Gluten Free Restaurants in Toronto: Where (Not) To Eat

Toronto Life

"Gluten-free" is a term very commonly thrown around these days. With an estimated 300,000 Canadians suffering from a gluten intolerance, many restaurants are in competition to offer diners a viable alternative. But how many eateries in Toronto that claim to offer gluten-free meals actually follow through with their promises? And how can you tell what restaurants are genuinely offering a 100% gluten-free meal?

Gluten Free Scan by Michael Mandiberg
Gluten Free Scan by Michael Mandiberg

In this article, I'll attempt to separate the wheat from the chaff (pun very much intended) and explain why establishments must be clear and concise about exactly what they offer.

Gluten - Hard to Digest, Difficult to Avoid

First of all, why would anyone want to avoid gluten?

Well, for the most part, people who want to avoid gluten have a gluten intolerance of some type. There are many kinds of gluten intolerance, the most common of which is celiac disease. For those of you unfamiliar with the condition, celiac disease is when the immune system reacts to proteins found in wheat, barley, and rye. These proteins damage the fibres in the small intestine, making it difficult for the sufferer to absorb nutrients in food. So the disease can in turn lead to chronic stomach pains, fatigue, and—in some cases—even more serious conditions such as depression, infertility, or anemia.

As more about the condition becomes known, more and more companies are offering alternatives to foods that may contain gluten. It would appear that there's a huge demand for these products, with CNBC predicting that the gluten-free market will be worth a whopping $3.4 billion in 2015.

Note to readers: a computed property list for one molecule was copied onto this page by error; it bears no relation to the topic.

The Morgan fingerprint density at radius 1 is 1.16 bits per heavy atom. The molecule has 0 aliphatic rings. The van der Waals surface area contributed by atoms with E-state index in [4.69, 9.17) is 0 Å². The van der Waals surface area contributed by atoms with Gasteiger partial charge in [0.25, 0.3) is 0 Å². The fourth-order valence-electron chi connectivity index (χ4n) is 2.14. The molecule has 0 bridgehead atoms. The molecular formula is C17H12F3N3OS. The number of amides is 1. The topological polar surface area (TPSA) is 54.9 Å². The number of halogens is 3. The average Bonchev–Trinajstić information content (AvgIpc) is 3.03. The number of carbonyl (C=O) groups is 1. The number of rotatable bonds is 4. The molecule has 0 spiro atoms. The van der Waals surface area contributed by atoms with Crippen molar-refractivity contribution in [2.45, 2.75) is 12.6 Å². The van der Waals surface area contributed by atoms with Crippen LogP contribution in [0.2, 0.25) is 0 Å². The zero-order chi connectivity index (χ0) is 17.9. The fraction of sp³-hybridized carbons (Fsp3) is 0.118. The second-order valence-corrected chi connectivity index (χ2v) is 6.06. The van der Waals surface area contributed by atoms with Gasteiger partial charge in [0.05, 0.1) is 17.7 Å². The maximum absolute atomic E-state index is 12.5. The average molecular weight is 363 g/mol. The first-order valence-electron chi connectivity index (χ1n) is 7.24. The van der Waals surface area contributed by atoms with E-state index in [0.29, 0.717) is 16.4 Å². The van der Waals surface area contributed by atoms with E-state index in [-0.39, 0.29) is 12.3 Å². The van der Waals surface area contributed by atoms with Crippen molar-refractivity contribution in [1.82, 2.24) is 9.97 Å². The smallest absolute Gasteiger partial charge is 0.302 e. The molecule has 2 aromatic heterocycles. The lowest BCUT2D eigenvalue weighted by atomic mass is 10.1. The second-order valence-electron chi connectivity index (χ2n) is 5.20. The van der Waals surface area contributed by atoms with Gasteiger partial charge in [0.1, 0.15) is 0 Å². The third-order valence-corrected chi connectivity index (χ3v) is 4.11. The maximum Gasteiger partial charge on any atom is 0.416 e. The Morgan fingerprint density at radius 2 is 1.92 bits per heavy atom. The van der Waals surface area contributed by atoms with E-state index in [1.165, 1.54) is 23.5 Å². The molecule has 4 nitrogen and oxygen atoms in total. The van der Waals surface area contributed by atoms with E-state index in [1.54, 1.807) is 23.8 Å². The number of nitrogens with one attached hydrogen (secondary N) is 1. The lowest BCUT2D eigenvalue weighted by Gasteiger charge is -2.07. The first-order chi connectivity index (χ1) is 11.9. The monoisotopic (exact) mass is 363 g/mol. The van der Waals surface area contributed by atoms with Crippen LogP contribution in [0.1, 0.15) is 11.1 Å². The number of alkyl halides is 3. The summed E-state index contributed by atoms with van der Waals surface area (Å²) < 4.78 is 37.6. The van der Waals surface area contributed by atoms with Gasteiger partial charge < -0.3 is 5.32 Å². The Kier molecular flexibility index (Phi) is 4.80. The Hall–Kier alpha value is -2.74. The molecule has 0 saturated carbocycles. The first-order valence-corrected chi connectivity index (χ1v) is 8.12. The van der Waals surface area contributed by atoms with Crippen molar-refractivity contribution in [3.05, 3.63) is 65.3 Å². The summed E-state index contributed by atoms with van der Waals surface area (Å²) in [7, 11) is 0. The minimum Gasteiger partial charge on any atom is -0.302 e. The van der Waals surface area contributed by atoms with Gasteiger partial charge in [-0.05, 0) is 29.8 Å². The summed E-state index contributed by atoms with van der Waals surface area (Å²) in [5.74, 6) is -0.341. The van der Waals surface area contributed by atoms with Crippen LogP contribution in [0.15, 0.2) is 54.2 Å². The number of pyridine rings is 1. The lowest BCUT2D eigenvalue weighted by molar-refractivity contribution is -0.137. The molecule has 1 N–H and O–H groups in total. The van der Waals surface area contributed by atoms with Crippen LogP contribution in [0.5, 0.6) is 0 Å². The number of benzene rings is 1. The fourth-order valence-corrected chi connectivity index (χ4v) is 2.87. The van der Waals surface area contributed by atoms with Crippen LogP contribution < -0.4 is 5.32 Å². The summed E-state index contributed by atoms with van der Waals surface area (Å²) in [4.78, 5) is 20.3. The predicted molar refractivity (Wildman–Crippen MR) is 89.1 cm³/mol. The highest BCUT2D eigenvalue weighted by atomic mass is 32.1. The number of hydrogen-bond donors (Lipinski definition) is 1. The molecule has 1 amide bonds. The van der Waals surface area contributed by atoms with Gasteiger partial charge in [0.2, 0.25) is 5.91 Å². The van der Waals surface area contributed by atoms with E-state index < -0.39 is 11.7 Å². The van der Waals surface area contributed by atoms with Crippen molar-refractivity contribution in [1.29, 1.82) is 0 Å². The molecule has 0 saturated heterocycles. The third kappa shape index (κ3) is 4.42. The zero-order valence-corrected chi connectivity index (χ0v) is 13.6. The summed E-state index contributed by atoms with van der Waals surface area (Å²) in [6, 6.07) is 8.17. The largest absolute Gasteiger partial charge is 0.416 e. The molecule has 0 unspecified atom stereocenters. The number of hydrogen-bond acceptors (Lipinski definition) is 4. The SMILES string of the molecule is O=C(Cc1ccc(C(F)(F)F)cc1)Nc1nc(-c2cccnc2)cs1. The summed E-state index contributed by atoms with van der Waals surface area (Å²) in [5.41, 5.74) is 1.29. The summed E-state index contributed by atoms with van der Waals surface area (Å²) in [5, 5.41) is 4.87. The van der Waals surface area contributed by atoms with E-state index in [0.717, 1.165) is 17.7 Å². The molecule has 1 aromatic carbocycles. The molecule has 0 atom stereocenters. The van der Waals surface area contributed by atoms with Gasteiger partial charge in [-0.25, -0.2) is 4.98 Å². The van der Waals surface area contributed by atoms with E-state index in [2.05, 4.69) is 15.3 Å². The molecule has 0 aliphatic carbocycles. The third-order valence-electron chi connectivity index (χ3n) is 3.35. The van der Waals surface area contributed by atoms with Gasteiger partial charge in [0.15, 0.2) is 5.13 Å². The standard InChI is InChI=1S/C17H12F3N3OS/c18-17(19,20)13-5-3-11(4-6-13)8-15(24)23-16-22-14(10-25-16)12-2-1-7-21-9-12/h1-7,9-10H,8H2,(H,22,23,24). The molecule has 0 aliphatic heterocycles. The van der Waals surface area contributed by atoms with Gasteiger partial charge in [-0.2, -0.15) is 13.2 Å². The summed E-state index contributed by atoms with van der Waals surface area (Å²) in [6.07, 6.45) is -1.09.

How To Make Gluten Free Bread by Jodimichelle
How To Make Gluten Free Bread by Jodimichelle

Dangers of Cross Contamination

Whether you have a gluten intolerance or a personal choice to avoid products that contain gluten, you'll find many restaurants offering customers a seemingly gluten-free menu. You'll notice I use the word "seemingly." Let me explain why.

Imagine that you are unfortunate enough to have a gluten intolerance and you're feeling hungry. You spot a restaurant offering a gluten-free menu and gleefully venture inside in hope of a meal that you can enjoy without having to miss two days of work afterwards. You order your meal with a side of gluten-free nachos and enjoy only to find yourself curled in a fetal position just a few hours later, cursing the chef and swearing vengeance upon them.

Chances are that the chef has indeed prepared you a gluten-free meal, but it has been cross-contaminated because it hasn't been prepared in a gluten-free environment. My friend Nida suffers from celiac disease and has found herself in this very situation for this very reason. She explained,

I've eaten at BJ's Restaurant, Olive Garden, and Chili's with their supposed gluten-free options, but have always had a reaction later due to cross-contamination.

I used to also frequent Jason's Deli, but they changed their habits with gluten-free choices (they basically decided it was too much work to change gloves) and stated that there is risk of cross-contamination.

Jasons
Jason's deli

This is a very common theme. Many restaurants in Toronto that offer a gluten-free menu now include a disclaimer, stating that although the food is gluten-free, it may not have been prepared in a gluten-free environment. Hogtown Vegan, for example, has a great gluten-free choice on its menu but also has a disclaimer advising,

Please note due to the risk of cross-contamination, our food is not suitable for those with severe gluten allergies.